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Salmonella Part 2: Typhoidal Salmonella

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The typhoidal Salmonella serotypes are Typhi and Paratyphi, which are responsible for causing typhoid and paratyphoid fever (collectively referred to as enteric fever). Unlike non-typhoidal salmonella, these serotypes are only found in humans and are typically acquired through the consumption of food or water contaminated with human feces. A small percentage of infected individuals may become chronic asymptomatic carriers. Typhoidal salmonella infections are commonly seen in developing countries with poor sanitation, particularly in areas of South, Central, and East Asia, as well as Southern Africa.

In order to cause systemic illness, typhoidal Salmonella crosses the intestinal barrier by penetrating enterocytes and M cells, then gets taken up by host macrophages and phagocytes, spreading throughout the body. It possesses a special polysaccharide antigen called the Vi (virulence) capsular antigen that resists the host's immune defenses. Enteric fever is characterized by a stepwise fever, relative bradycardia, a "rose spots" rash, and abdominal pain. Severe complications can develop if left untreated, including hepatosplenomegaly, intestinal bleeding, perforation, peritonitis, and sepsis. Treatment usually involves antibiotics like fluoroquinolones or azithromycin, and in some cases, prevention can be achieved with a vaccine.

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What are the main differences between typhoid fever and paratyphoid fever?

Both typhoid fever and paratyphoid fever are types of enteric fever caused by typhoidal Salmonella serotypes. Typhoid fever is caused by Salmonella enterica serovar Typhi, while paratyphoid fever is caused by Salmonella enterica serovars Paratyphi A, B, or C. Although the symptoms and severity of the two diseases are similar, paratyphoid fever is often milder and has a shorter duration than typhoid fever. Furthermore, the available vaccines against typhoid fever do not provide protection against paratyphoid fever.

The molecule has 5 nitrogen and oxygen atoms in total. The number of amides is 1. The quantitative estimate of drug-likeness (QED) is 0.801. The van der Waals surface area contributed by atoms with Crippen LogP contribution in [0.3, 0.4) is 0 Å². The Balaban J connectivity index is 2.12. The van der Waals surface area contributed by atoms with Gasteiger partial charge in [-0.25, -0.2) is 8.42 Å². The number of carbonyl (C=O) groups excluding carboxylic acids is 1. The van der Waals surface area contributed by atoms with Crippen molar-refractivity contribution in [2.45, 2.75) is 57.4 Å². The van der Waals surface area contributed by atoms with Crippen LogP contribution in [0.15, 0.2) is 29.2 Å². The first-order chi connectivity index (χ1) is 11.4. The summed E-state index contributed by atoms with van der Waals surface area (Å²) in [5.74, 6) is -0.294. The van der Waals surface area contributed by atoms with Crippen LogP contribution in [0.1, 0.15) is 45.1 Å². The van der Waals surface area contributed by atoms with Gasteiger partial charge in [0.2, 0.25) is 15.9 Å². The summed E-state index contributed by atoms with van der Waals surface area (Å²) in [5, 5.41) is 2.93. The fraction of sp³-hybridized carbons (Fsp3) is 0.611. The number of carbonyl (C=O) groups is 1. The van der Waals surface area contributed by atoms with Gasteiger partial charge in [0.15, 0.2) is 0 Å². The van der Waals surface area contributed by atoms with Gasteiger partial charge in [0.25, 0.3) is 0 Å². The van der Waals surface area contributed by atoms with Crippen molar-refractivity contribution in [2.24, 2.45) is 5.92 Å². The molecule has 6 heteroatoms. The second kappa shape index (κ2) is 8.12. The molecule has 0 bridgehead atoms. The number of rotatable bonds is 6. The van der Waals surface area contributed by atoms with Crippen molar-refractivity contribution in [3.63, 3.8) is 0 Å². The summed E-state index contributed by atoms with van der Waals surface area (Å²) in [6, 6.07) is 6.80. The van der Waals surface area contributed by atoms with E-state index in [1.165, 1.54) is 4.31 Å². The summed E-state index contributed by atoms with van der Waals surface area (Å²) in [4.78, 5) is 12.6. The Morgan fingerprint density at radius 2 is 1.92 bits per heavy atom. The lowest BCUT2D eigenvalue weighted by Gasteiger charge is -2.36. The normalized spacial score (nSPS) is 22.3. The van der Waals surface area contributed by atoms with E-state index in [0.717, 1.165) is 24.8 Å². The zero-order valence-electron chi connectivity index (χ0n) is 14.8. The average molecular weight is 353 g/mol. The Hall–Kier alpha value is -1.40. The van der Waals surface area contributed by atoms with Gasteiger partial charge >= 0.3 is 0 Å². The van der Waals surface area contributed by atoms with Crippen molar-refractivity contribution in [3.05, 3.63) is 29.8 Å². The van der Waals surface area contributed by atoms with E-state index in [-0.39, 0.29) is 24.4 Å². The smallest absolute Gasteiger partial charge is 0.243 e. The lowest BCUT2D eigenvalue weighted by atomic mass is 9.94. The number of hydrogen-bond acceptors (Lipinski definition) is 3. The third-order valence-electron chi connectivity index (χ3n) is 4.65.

How is typhoidal Salmonella transmitted, and what are the main prevention methods?

Typhoidal Salmonella is transmitted primarily via the fecal-oral route, either through direct contact with an infected person's fecal matter or by ingesting contaminated food or water. The main prevention methods include proper sanitation and hygiene practices, such as washing hands thoroughly, drinking clean water, and avoiding consumption of potentially contaminated food. In addition, vaccination against typhoid fever may provide some protection for those living in or traveling to high-risk areas.

What are the clinical manifestations of a Salmonella infection caused by typhoidal serotypes?

Salmonella infections caused by typhoidal serotypes typically result in enteric fever, which includes typhoid fever and paratyphoid fever. Symptoms may include high fever, headache, fatigue, abdominal pain, constipation or diarrhea, and a rash. In severe cases, intestinal bleeding or perforation, altered mental status, and even death may occur. These symptoms usually begin within 7-14 days after exposure to the bacteria and can last for several weeks if left untreated.

What is the role of antibiotics in treating typhoidal Salmonella infections, and what are some challenges in their use?

Antibiotics are crucial in the treatment of typhoidal Salmonella infections to reduce the severity and duration of the illness, prevent complications, and decrease mortality. Commonly used antibiotics include fluoroquinolones, third-generation cephalosporins, and azithromycin. However, the emergence of antibiotic-resistant strains of Salmonella poses a significant challenge to treatment. This necessitates proper antibiotic stewardship and constant monitoring of resistance patterns to guide appropriate antibiotic therapy.

How effective is the typhoid vaccine, and who should receive it?

The typhoid vaccine provides moderate protection against typhoid fever, with efficacy ranging from 50-80%, depending on the vaccine type (injectable Vi polysaccharide vaccine or oral live-attenuated vaccine). The vaccine is not effective against paratyphoid fever or non-typhoidal Salmonella infections. It is recommended for people living in or traveling to high-risk areas, individuals with certain medical conditions, and close contacts of chronic carriers. The vaccine should not replace proper hygiene practices and should be used in conjunction with other preventive measures, such as access to clean water and safe food handling.